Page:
While the housing market has recovered spectacularly, some environmental concerns about the impact of the new project on wildlife and wetlands remain, he said. “It’s panther habitat today, so it’s not a question of panthers coming into backyards,” he said. “It’s a question of backyards coming to the panthers.” He said the project also could affect other wildlife such as black bears, wading birds and reptiles, including the threatened eastern Indigo snake, a nonvenomous reptile that is the longest snake in the United States, reaching lengths of nearly nine feet.
Rob Moher, president of the Conservancy of Southwest Florida, said he hasn’t yet seen detailed plans for the new project, and would reserve judgment until he did. However, he said it appears that some of the project will intrude on primary panther habitat — which exists on agricultural as well as wild lands — which could cause aggression and deaths among the animals.
“You can’t be taking away habitat when trying to protect species,” he said. Nancy Payton, the Southwest Florida field representative for the Florida Wildlife Federation, said she too needs to know more before deciding if she’s comfortable with the project.
She said she’s encouraged by the wider efforts of Collier Enterprises and other large property owners in the area to develop a habitat conservation plan jointly rather than piecemeal, and also by the fact that no new road interchange is planned off Alligator Alley.
But she’s concerned about what will be done to discourage panthers and bears from moving into populated areas. “They can do that with open areas, they can do that with lakes or water features, or fencing,” she said.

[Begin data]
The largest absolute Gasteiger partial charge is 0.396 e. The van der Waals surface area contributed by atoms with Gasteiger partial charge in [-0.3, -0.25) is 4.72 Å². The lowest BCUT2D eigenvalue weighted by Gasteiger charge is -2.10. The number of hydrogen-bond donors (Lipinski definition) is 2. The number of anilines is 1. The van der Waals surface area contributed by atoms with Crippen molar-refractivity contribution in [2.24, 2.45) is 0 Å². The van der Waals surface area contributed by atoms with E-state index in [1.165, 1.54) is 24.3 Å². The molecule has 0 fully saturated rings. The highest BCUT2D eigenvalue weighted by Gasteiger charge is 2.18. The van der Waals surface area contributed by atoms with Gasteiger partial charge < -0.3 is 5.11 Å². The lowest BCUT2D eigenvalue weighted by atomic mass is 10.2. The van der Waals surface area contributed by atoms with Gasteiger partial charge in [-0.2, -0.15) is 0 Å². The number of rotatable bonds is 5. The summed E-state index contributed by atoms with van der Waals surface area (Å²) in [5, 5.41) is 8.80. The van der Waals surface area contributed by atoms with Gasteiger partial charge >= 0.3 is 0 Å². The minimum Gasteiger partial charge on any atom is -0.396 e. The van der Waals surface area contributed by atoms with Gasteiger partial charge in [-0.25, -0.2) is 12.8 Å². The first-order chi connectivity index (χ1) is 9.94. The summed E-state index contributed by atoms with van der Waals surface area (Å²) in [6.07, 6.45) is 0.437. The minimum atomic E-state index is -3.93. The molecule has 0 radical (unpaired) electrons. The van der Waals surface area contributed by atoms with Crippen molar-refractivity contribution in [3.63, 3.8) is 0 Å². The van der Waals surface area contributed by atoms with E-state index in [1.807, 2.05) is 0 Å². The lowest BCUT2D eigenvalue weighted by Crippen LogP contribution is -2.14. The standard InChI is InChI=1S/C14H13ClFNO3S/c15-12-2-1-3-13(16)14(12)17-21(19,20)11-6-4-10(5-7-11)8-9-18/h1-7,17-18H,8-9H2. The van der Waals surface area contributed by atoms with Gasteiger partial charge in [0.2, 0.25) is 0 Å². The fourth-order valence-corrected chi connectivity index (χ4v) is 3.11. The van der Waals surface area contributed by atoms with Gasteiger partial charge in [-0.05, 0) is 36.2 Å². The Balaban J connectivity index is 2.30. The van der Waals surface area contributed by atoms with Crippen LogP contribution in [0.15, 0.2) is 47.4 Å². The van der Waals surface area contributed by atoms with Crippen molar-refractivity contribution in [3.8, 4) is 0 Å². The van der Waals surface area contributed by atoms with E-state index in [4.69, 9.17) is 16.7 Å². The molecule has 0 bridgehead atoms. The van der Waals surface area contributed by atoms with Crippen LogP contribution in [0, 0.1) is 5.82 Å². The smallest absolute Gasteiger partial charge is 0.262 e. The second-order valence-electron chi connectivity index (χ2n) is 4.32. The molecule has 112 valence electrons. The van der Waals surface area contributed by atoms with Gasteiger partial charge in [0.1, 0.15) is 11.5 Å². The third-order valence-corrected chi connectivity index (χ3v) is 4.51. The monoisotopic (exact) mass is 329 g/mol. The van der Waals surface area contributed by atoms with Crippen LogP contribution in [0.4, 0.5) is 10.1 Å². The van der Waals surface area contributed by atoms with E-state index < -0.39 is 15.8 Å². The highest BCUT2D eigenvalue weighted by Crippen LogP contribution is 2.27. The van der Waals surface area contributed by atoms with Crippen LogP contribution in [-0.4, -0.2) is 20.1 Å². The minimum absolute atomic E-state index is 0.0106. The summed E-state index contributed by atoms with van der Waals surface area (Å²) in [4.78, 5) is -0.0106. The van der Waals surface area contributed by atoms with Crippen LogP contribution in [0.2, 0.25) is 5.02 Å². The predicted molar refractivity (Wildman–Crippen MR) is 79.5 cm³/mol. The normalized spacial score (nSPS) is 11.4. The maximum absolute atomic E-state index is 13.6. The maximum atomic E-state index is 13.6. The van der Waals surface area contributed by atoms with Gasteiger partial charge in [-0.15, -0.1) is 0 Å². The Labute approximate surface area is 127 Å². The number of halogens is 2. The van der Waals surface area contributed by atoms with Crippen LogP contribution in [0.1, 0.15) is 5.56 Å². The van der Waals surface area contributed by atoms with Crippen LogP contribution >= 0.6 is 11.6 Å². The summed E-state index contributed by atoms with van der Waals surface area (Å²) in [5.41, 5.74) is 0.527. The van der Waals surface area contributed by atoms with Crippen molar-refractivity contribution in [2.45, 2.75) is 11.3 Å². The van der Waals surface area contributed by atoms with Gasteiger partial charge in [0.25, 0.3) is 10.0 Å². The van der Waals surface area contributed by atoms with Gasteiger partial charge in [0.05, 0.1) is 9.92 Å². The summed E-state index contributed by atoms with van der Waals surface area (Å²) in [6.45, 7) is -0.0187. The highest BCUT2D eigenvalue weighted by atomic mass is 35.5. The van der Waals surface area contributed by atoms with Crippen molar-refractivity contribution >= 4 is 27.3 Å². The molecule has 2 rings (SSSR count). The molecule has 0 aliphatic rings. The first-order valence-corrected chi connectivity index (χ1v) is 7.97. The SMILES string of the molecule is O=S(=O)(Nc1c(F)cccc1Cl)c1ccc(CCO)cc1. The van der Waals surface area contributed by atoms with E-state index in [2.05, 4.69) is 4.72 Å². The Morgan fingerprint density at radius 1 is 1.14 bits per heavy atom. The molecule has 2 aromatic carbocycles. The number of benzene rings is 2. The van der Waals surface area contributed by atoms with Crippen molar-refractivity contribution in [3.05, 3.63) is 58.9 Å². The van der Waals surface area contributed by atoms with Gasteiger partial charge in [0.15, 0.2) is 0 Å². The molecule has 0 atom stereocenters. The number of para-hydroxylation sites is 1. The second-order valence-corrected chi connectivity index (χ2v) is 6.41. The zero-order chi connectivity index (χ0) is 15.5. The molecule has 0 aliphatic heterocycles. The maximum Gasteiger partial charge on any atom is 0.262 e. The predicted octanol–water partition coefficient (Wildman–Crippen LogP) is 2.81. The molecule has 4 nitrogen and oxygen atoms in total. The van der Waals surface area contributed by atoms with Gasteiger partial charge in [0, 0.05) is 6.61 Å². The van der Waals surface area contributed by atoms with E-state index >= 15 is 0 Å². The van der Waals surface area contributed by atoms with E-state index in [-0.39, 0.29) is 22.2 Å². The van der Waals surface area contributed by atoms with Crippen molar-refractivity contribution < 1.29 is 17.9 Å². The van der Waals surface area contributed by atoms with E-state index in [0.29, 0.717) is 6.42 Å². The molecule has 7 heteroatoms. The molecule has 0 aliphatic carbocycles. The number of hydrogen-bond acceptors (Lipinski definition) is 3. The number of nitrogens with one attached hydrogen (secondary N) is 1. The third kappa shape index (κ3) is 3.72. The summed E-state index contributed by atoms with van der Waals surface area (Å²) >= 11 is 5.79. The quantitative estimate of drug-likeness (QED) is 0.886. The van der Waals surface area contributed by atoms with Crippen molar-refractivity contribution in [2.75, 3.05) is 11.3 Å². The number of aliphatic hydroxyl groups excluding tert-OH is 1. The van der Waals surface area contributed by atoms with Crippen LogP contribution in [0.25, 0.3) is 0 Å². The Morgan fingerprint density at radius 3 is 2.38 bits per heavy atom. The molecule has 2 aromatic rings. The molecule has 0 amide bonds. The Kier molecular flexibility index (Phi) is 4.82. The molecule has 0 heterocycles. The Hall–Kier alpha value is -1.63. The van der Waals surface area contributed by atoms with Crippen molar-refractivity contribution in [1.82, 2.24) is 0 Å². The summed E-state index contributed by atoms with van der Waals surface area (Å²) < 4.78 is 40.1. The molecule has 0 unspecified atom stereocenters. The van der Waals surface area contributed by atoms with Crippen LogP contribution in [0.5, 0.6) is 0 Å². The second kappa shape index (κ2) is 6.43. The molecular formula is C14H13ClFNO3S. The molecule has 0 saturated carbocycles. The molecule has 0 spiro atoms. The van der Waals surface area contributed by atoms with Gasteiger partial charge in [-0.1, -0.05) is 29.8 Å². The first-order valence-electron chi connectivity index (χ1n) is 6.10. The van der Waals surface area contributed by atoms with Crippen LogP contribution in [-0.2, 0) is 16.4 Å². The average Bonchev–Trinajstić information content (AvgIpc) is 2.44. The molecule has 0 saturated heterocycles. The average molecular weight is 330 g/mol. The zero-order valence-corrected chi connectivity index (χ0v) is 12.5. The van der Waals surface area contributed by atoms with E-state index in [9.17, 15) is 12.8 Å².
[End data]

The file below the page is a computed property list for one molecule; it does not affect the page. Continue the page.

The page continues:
Collier Enterprises expects to meet with county staff in the next four to six weeks to start discussing permitting requirements, Utter said. The project also will require a thumbs-up from the South Florida Water Management District and the Army Corps of Engineers, he said.
But County Commissioner Donna Fiala said that at least initially she was pleased to see how much of the sensitive lands would be preserved. Future county residents need to live somewhere, she added. “There’s not much room to expand, but people keep on coming,” she said, “so we have to look for land we can develop.”
Mark Strain, Collier County’s chief hearing examiner and chairman of the county’s Planning Commission, said that while he doesn’t have many details yet on the project, he expects environmental and access issues still will have to be addressed, as well as concerns about the financial impact to the county because of the road, water and other service costs it may generate for taxpayers.
The project will be treated as a stewardship receiving area, or a town, not a planned unit development. Unlike a PUD, which needs a super majority vote from the county commission for approval, a stewardship receiving area requires only a majority vote, or three out of five votes.
He said a pre-application meeting with county staff will occur in June, and an application likely will be submitted by fall. That will kick-start the formal review process.
The application will go to the planning commission for a recommendation before it reaches the county commission. “This is considered like a rezoning, and is a substantial public concern, so it needs to go through the full process,” Strain said.